“Carpe Diem” is crazy. Surely one of Apollo’s finest contributions for the entire LP, Boog finds her pace masterfully over the brilliant sound waves and proceeds to lob streams of conscious gems in your direction. It’s just a wholly enjoyable track that has a certain essence to it that is far too absent from the Hip-Hop realm these days, especially from chicks that attempt to make their way into the game. She seems comfortable, at ease and in control at every turn, guiding your listening experience and molding her brand of self assured and self aware expression onto you. Everything culminates on the last 5 tracks of the album, particularly a song that is a testament of Boog’s overall memorandum to the game. “Shine” is a knowledge blessed, inspirational and confidence rousing ode to believing in one’s self that’s kissed at the very end with just enough edginess to enthrall you. Moving from there Boog gives you the ins and outs of getting burned by an unfaithful lover, and the tragic resulting consequences on “Blink”, that in reality sort of explores a few vignettes that deal with karma and how it eventually can come back to you in the form of being majorly stuck in a bad way.
Once again unafraid to brave the collaboration waters by rhyming opposite a very worthy emcee in the DMV’s Kenn Starr , Boog goes in on “Play The Game” and once again impressively holds her own. She’s simply just an effective artist that sticks to her mantra of bringing forth only lyrics that highlight her plane of high philosophy. She is a force.
Boog’s grand finale is “Understanding”, a cut that I am firmly able to state is largely the most paramount recording any femcee has pushed forth in years. Her words here fall together perfectly and have you tracing their candor and unrestrictive nature attentively. This track solidifies a wondrous first project on Boog’s part. Few women or just artist’s in general are capable of the type of transparent lyrical offerings that she seems to will out of herself seamlessly. I think that this joint acutely demonstrates a lot of what she brings to the table as a whole. She’s witty, honest, an in-depth writer and she cherishes her craft. Short of Deepak Chopra starting to kick raps, there couldn’t be a better album to curl up with if you’re a deep thinker or a person who searches and examines their inner self.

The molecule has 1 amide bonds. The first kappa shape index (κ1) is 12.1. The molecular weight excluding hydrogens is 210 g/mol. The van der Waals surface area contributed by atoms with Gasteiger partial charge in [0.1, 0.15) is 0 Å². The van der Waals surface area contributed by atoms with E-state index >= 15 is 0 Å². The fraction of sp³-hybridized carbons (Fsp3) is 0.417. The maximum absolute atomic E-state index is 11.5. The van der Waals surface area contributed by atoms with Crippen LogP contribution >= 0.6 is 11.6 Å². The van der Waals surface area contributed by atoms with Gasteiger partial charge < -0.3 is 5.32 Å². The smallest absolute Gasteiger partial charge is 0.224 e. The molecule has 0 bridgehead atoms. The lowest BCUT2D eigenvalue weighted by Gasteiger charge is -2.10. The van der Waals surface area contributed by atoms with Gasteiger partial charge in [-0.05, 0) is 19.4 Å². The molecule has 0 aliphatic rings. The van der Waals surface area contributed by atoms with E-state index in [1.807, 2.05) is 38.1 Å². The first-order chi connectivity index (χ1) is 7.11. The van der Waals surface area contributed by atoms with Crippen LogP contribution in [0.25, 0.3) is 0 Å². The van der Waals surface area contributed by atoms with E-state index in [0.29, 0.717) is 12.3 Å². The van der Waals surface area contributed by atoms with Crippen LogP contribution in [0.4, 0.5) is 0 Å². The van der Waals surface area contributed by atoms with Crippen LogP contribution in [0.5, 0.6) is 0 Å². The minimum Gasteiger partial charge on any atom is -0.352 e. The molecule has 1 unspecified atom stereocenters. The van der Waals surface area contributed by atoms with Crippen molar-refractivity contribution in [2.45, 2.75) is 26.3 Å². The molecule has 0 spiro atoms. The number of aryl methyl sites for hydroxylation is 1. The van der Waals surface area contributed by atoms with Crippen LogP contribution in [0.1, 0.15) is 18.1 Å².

I’ve poured a heavy batch of praise on Brown Study and that’s for good reason. If only the culture could get back to this type of effort and music making. We have one supremely talented individual who’s obviously paid her dues and prepared rigorously for this test. We also have a new production wiz on our hands who knows precisely what type of music he patterns and what type of rhymer is suitable for it. Both of them linked up and viola! Hip-Hop has an album, a stitch of both of their artistic selves, to prize for years to come. Brown Study was forged for all the right reasons and you can tell inherently in it’s sound. Boog and Apollo aren’t seeking to be rich, or to seize fame…They care about Hip-Hop….they care about making good music that is meaningful and has true significance to it. These two’s motivation is evident and the album they’ve forged in all of it’s soulful, boom bap and poetry inspired glory is the direction that new and maybe even some older performer’s should take note of.
$19.50 out of $20.00
-Dominick “BIG D O” Ledezma